Assessing the performance and robustness of the UNICEF model for groundwater exploration in Ethiopia through application of the analytic hierarchy process, logistic regression and artificial neural networks

  • David Josephs-Afoko University College London, Gower Street, London WC1E 6BT, United Kingdom
  • Samuel Godfrey Chief of WASH, UNICEF Ethiopia, UNECA Compound, NOF-Building #020 3rd floor, Box 1169 Addis Ababa, Ethiopia
  • Luiza C Campos University College London, Gower Street, London WC1E 6BT, United Kingdom
Keywords: groundwater exploration, hydrogeology, artificial neural networks, Ethiopia, WaSH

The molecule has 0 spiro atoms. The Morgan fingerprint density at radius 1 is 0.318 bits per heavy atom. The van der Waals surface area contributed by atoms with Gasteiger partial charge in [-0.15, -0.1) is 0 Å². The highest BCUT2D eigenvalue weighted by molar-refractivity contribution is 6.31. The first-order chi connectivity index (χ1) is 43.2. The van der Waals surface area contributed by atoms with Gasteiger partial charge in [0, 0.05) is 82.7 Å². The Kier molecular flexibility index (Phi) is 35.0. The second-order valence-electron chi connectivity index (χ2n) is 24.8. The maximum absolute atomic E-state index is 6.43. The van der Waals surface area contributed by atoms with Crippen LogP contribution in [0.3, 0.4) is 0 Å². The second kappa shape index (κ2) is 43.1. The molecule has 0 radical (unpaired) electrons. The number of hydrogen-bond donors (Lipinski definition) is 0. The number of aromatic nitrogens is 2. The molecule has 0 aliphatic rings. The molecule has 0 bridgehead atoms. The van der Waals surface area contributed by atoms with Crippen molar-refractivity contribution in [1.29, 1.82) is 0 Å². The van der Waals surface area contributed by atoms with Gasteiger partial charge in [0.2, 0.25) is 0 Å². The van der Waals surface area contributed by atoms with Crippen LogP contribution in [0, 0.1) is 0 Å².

This study assesses the performance and robustness of the groundwater potential (GWP) maps produced by the UNICEF model for deep groundwater exploration in Ethiopia. The UNICEF model is a weighted linear combination of hydrogeological parameters including permeability, slope, recharge, and lineament density, which has been calibrated using the expert judgements of local hydrogeologists. In order to assess the performance and robustness of the model, three techniques were employed: the analytic hierarchy process (AHP), logistic regression (LR), and artificial neural networks (ANNs). Three study areas (Dallol, Halaba and Shinelle) were selected on the basis of climatic and geological variation, in addition to the availability of well data pertaining to depth and yield. The performance of the UNICEF model in predicting outcomes of the well data included in the study was assessed by computing the receiver operating characteristic (ROC) curve. The solutions produced by the AHP and ANN were more accurate than the UNICEF model in determining the productivity of deep wells in the study data, whilst the LR model was less accurate than the UNICEF model. The groundwater productivity maps produced by the AHP and ANNs showed clear correlation with the maps produced by the UNICEF model, despite moderate (AHP) and severe (ANN) parameter perturbation, demonstrating the robustness of the UNICEF model. Whilst the AHP and ANN models demonstrated higher accuracy than the UNICEF model, this must be considered against the well data used to assess accuracy, which were drawn from a small sample of non-ideal distribution. Although this study focuses on case studies in Ethiopia the key findings are applicable internationally, namely, that the use of the AHP in data-scarce environments provides robust models, and that with the addition of easily obtainable well data the accuracy of modelling can be significantly increased through the application of ANNs.


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